Best Picture, 1985
Director: Sydney Pollack
Starring: Meryl Streep, Robert Redford
Out of Africa is the kind of sweeping epic that doesn’t get made much anymore (at least not well). It has prestige and – dare I say it? – class written all over it and manages somehow to overcome the burdens of a problematic genre to live up to its initial promise. There are reasons why I feel that I shouldn’t like this movie: the “other” culture seen through the eyes of a white protagonist, the white protagonist coded as good by being the sole champion of non-white peoples, and the trope “noble savage,” just to name a few. However, despite those elements, the movie really works for me and I adore it unabashedly.
The film is based on the life of Karen Blixen (Meryl Streep), who wrote under the pen name Isak Dinesen and was a member of the Danish aristocracy. After losing out on marrying the man that she really wanted, she settles for his brother, Bror (Klaus Maria Brandauer) and together they move to Kenya where they are set to run a plantation. The marriage is rocky from the beginning: Karen grows increasingly irritated as she watches her spendthrift husband blow through her money, make bad business decisions which leave the plantation haemorrhaging more money, and making little secret of the fact that he’s seeing other women behind her back. Karen makes the best of it, taking control of the management of the plantation and trying to salvage something from it, and making a real effort to make her marriage work. When it becomes clear that even the fact that he’s given her syphilis (which in turn renders her unable to bear children) won’t make Bror think twice about cheating, she finally calls an end to the marriage.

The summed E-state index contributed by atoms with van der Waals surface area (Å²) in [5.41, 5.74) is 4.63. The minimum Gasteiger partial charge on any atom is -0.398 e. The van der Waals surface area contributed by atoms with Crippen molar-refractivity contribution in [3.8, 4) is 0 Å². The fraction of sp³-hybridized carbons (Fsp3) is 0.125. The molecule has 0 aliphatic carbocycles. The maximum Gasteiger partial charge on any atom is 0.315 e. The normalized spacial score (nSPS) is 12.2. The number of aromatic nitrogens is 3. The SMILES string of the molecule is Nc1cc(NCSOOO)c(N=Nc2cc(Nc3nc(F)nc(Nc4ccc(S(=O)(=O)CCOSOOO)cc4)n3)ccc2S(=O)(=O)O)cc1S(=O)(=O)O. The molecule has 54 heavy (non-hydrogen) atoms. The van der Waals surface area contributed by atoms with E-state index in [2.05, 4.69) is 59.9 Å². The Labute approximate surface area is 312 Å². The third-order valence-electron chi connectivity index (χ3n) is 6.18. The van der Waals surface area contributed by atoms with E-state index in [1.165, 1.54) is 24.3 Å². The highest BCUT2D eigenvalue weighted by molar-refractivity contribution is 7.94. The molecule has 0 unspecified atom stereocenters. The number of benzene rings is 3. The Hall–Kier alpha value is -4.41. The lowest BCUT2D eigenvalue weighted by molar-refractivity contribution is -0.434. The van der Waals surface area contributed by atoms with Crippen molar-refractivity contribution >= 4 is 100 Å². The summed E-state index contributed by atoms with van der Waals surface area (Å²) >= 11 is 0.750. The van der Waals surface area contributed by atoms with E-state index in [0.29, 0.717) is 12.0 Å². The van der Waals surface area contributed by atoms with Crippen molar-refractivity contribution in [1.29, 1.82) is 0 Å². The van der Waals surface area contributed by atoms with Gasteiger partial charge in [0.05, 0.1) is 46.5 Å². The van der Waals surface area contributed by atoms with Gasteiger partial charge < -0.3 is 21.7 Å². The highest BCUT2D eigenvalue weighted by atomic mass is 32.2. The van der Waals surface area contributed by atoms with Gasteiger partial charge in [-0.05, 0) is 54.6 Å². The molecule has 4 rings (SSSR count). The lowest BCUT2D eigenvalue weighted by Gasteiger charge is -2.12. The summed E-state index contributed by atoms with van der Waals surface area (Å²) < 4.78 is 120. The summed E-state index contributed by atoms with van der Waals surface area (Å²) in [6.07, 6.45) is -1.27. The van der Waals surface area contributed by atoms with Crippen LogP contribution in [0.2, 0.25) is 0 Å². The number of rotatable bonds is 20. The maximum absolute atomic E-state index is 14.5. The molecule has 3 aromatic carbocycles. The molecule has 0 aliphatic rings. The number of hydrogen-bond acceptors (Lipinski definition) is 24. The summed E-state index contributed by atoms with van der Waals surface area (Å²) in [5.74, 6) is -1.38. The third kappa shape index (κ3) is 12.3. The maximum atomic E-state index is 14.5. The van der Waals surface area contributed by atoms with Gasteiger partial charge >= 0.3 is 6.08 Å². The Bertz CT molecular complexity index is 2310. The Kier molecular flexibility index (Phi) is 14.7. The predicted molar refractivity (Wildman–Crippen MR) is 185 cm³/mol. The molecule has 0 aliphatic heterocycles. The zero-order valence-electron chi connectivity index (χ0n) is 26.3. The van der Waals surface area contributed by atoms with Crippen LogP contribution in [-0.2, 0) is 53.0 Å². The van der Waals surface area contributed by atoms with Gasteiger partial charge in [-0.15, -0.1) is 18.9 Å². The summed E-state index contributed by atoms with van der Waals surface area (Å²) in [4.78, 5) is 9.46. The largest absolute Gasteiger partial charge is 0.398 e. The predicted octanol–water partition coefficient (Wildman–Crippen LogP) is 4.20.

There are two other men who play important roles in Karen’s life: Farah (Malick Bowens), her servant and friend, and Denys, a British big game hunter who becomes Karen’s lover and is played by Robert Redford with absolutely no attempt at an accent (and, really, why would he? At that point in Redford’s career it would have been distracting to see him attempting an accent). Denys and Karen have an intense attraction to each other both physically and intellectually, but the relationship ultimately leaves both wanting. Karen wants some kind of commitment from Denys, wants, at least in this one way, to be like every other woman around her. Denys wants the freedom to come and go as he pleases, to be alone when he wants to be alone. Karen is more hurt by Denys’ desire to be alone than she ever was by Bror’s infidelities, and this incompatibility eventually drives them apart.
As played by Streep, Karen is a woman of considerable spirit, one who endures much but never succumbs to self-pity. She likes having a man around – first Bror, then Denys – but she shows time and again that she doesn’t need one because she’s more than capable of taking care of herself. She’s independent and able to pursue what she wants with an aggression that’s foreign to the women around her, which some find admirable and others find frustrating and, we can assume, unladylike; yet, at the same time, she longs to fit in through a traditional relationship. Redford is a good foil for her, playing a man who is only willing, or perhaps only capable, of giving so much of himself and their romantic chemistry is off the charts (if there was ever a sexier hair washing scene captured on film, I haven’t seen it).
Much of the film was shot on location in Kenya and director Sydney Pollack makes the most of the natural landscape. The film is beautifully photographed by David Watkin, who won the Oscar for Best Cinematography for his efforts, one of the seven that the film would ultimately take home. The production values of the film are top notch and it’s difficult to argue against the worthiness of those seven wins, even though that’s a sore spot for some because the year Out of Africa won is also the year that The Color Purple lost out in 11 categories. This fact has made Out of Africa’s Best Picture win somewhat controversial, which I think is unfair because it’s a really great and moving film. As far as I’m concerned, it’s one of the best Picture winners there is.